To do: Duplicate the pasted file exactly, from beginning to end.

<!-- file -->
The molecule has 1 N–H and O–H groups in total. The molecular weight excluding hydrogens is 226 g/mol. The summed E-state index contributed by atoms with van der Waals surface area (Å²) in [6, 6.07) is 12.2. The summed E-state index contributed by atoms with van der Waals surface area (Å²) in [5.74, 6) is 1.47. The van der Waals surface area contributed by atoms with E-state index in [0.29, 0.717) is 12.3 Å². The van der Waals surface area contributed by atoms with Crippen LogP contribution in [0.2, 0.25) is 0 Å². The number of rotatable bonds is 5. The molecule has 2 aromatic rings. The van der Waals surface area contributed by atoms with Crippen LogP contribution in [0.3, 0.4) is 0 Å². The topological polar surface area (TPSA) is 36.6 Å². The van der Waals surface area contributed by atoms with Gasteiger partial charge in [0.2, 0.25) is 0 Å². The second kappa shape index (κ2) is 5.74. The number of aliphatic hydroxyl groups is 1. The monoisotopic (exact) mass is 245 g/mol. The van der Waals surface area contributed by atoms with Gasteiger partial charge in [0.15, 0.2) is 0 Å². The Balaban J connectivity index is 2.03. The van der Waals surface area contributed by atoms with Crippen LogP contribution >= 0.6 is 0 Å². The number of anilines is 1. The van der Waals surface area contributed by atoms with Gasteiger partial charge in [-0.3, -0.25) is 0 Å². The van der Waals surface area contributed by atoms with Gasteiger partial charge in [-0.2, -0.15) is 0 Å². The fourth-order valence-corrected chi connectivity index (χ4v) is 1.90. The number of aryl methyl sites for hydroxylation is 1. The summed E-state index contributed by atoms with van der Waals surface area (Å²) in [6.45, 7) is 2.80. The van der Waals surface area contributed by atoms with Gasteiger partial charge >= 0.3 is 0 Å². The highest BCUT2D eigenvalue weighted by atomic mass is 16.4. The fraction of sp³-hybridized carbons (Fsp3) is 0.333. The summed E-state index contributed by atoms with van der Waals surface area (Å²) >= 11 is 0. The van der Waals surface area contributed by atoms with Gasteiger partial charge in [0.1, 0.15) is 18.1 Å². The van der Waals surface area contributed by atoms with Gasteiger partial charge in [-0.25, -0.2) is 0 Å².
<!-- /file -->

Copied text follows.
The molecule has 1 N–H and O–H groups in total. The molecular weight excluding hydrogens is 226 g/mol. The summed E-state index contributed by atoms with van der Waals surface area (Å²) in [6, 6.07) is 12.2. The summed E-state index contributed by atoms with van der Waals surface area (Å²) in [5.74, 6) is 1.47. The van der Waals surface area contributed by atoms with E-state index in [0.29, 0.717) is 12.3 Å². The van der Waals surface area contributed by atoms with Crippen LogP contribution in [0.2, 0.25) is 0 Å². The number of rotatable bonds is 5. The molecule has 2 aromatic rings. The van der Waals surface area contributed by atoms with Crippen LogP contribution in [0.3, 0.4) is 0 Å². The topological polar surface area (TPSA) is 36.6 Å². The van der Waals surface area contributed by atoms with Gasteiger partial charge in [0.2, 0.25) is 0 Å². The second kappa shape index (κ2) is 5.74. The number of aliphatic hydroxyl groups is 1. The monoisotopic (exact) mass is 245 g/mol. The van der Waals surface area contributed by atoms with Gasteiger partial charge in [0.15, 0.2) is 0 Å². The Balaban J connectivity index is 2.03. The van der Waals surface area contributed by atoms with Crippen LogP contribution >= 0.6 is 0 Å². The number of anilines is 1. The van der Waals surface area contributed by atoms with Gasteiger partial charge in [-0.3, -0.25) is 0 Å². The van der Waals surface area contributed by atoms with Gasteiger partial charge in [-0.2, -0.15) is 0 Å². The fourth-order valence-corrected chi connectivity index (χ4v) is 1.90. The number of aryl methyl sites for hydroxylation is 1. The summed E-state index contributed by atoms with van der Waals surface area (Å²) in [6.45, 7) is 2.80. The van der Waals surface area contributed by atoms with Gasteiger partial charge >= 0.3 is 0 Å². The highest BCUT2D eigenvalue weighted by atomic mass is 16.4. The fraction of sp³-hybridized carbons (Fsp3) is 0.333. The summed E-state index contributed by atoms with van der Waals surface area (Å²) >= 11 is 0. The van der Waals surface area contributed by atoms with Gasteiger partial charge in [0.1, 0.15) is 18.1 Å². The van der Waals surface area contributed by atoms with Gasteiger partial charge in [-0.25, -0.2) is 0 Å².